The university as workplace has been imaginatively described by many observers of higher education: at any one university we might find Sanskrit scholars, accountants, glass blowers, philosophers and curators of pregnant hamsters (Henry Wriston, Academic Procession: Reflections of a College President, 1959). However, the quaintness of these occupations (barring the accountants) belies the full reality of the working university in that it fails to include all members of the campus community.
This exclusion of staff is endemic to the literature of higher education. Whether handbook, memoir, history or self-reflective volume, writing in higher education has largely ignored the presence of the many different campus workers who do everything but teach. University staff is often an afterthought, or more practically speaking, a non-thought. Indeed, the term “non-non,” surely the most cryptic of terms found in the American literature of higher education to describe university staff, reveals the university’s fixation on defining a large percentage of its workforce by what it does not do: non-academic, non-faculty, non-teaching, non-professional and non-classified.
Indeed, there is a lack of sincerity (or perceived value) in gaining any measurable appreciation of the university employee’s daily working environment. This reluctance could result from a distinct queasiness at the possible answers. While the university prides itself on its stance of political neutrality, freedom of speech and unconditional inclusivity, the internal working realities reveal that stratification – in multiple forms – is the campus norm.
Given the implacability of the faculty ranking structure, the tensions between academic and fiscal mandates, and the intense competition for internal and external resources, it is hardly surprising that the university remains a feudal enterprise. Within that enterprise, the staff predictably is placed in a “non” position as it compares with the rights (and, admittedly, the obligations) that accrue to the other members of the university. Department heads, deans and other senior academic leaders are accorded a status akin to barons (rarely baronesses) and kings: these individuals are “held aloft by the drudgery of many common folk” (James Houck, “The Feudal Society in Today’s University,” 1990).
The craftspeople and skilled workers of the feudal society are analogous to the administrative, clerical and secretarial classes of the university. These individuals are not part of the society; instead, they “stand apart” from it. And standing apart certainly implies isolation. While staff can find a collective identity in organized labour groups and professional associations, their daily working environment leaves many of them isolated, particularly in academic units where there may be only one or two staff members.
Those whose occupations require them to work after regular office hours are particularly vulnerable: many university toilets are cleaned at night, when the rest of the university community has left the campus. The invisible nature of staff employees – whether nighttime custodians or administrative assistants – means that their working stories are largely absent or non-existent. They do not normally publish memoirs, leave items to institutional archives or produce other such records of their working experiences. There are no large sets of data, primary or otherwise, to attest to their experiences, although some studies on student services and labour relations have been completed as part of graduate work.
In the Canadian context, graduate projects have focused on the role of women staff, minority staff, professional development and informal learning, for instance. In regards to the history and development of the university staff complement, the literature is even thinner. Giving the university staff themselves a voice is an intense undertaking. Universities have invariably considered their resources to be better invested in hagiographic departmental and institutional histories, with few making any real effort to include the voice of staff beyond occasional references to on the one hand, employee dedication (“without whom the university could not function”) and, on the other, the travails of industrial action from the various unionized groups on campus.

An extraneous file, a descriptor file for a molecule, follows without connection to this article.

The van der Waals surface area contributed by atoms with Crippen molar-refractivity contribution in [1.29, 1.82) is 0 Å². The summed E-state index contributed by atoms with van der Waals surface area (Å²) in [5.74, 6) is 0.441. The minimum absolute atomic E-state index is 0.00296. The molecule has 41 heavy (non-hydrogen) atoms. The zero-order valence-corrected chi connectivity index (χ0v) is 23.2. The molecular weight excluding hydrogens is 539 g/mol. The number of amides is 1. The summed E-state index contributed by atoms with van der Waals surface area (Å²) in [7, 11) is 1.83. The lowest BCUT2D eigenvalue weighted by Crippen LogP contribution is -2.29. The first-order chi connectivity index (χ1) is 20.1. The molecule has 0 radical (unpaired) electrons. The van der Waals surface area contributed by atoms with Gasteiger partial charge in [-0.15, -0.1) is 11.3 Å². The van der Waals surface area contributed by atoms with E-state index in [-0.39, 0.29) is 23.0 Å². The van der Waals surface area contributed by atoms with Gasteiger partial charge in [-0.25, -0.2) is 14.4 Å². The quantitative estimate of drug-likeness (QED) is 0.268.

Administrative assistant (a.k.a. “secretaries”)
of the many employee groups on campus, the administrative assistant is a constant at all institutions. The administrative assistant, a job title increasingly used instead of “secretary,” is invariably female. She is often the first person one meets upon entering a department or administrative unit. It has long been acknowledged that first impressions are critical to, for instance, prospective students (or parents) who are deciding on a university, prospective faculty members as they consider employment offers, and department heads or senior academic leaders in the midst of recruitment. A smile from the receptionist instantly creates an environment hopefully conducive to a successful outcome to the business at hand.
Furthermore, whether amenable or not, the assistant often acts as gate-keeper and general factotum. In an academic unit, she guards access to the department head and is privy to information – often of a highly sensitive and confidential nature – that no other staff or faculty member has. A trusted intermediary, the assistant can also be the department head’s prime source of information, being an integral part of the campus grapevine. The belief that she is the one person who really knows what’s going on has been sub-stantiated by research in both the public and private sectors (Jo Andrews, “Effective Communication,” in Human Resource Management in Higher and Further Education, 1995), and her ability to cultivate relationships for intelligence purposes is a much valued (and admired) skill.
Consider the university administrative assistant in greater depth. With very few notable exceptions, we know little of her working life, and even less about her feelings about the job and about the university as employer. An ongoing satirical column in the Times Higher Education Supplement regularly features “Maureen,” a departmental secretary at the fictional Poppleton University. Literary humour aside, Maureen’s working life is arduous and undervalued. In her book Killing Thinking: The Death of the Universities (2004), Mary Evans describes Maureen’s role: